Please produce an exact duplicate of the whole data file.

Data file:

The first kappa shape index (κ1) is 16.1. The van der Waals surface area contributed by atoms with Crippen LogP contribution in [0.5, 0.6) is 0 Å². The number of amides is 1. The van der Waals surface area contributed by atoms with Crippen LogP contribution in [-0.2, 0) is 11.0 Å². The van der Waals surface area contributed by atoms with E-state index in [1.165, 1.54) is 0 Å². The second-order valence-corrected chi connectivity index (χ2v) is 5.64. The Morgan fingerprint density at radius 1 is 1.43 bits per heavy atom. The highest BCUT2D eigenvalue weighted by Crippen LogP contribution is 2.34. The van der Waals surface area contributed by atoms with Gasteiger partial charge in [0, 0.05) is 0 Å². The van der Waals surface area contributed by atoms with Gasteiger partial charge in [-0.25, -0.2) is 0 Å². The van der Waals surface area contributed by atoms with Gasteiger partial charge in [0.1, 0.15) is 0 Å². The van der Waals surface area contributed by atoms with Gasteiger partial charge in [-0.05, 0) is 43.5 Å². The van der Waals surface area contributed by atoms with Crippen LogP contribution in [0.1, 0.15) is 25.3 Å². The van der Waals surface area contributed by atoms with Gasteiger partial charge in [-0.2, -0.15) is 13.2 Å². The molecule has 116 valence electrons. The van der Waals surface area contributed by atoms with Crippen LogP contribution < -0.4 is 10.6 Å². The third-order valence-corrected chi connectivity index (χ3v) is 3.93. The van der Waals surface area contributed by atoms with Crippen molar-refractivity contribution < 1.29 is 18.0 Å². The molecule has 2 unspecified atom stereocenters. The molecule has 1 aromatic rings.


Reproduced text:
The first kappa shape index (κ1) is 16.1. The van der Waals surface area contributed by atoms with Crippen LogP contribution in [0.5, 0.6) is 0 Å². The number of amides is 1. The van der Waals surface area contributed by atoms with Crippen LogP contribution in [-0.2, 0) is 11.0 Å². The van der Waals surface area contributed by atoms with E-state index in [1.165, 1.54) is 0 Å². The second-order valence-corrected chi connectivity index (χ2v) is 5.64. The Morgan fingerprint density at radius 1 is 1.43 bits per heavy atom. The highest BCUT2D eigenvalue weighted by Crippen LogP contribution is 2.34. The van der Waals surface area contributed by atoms with Gasteiger partial charge in [0, 0.05) is 0 Å². The van der Waals surface area contributed by atoms with Gasteiger partial charge in [-0.25, -0.2) is 0 Å². The van der Waals surface area contributed by atoms with Gasteiger partial charge in [0.1, 0.15) is 0 Å². The van der Waals surface area contributed by atoms with Gasteiger partial charge in [-0.05, 0) is 43.5 Å². The van der Waals surface area contributed by atoms with Crippen LogP contribution in [0.1, 0.15) is 25.3 Å². The van der Waals surface area contributed by atoms with Gasteiger partial charge in [-0.2, -0.15) is 13.2 Å². The molecule has 116 valence electrons. The van der Waals surface area contributed by atoms with Crippen LogP contribution < -0.4 is 10.6 Å². The third-order valence-corrected chi connectivity index (χ3v) is 3.93. The van der Waals surface area contributed by atoms with Crippen molar-refractivity contribution < 1.29 is 18.0 Å². The molecule has 2 unspecified atom stereocenters. The molecule has 1 aromatic rings.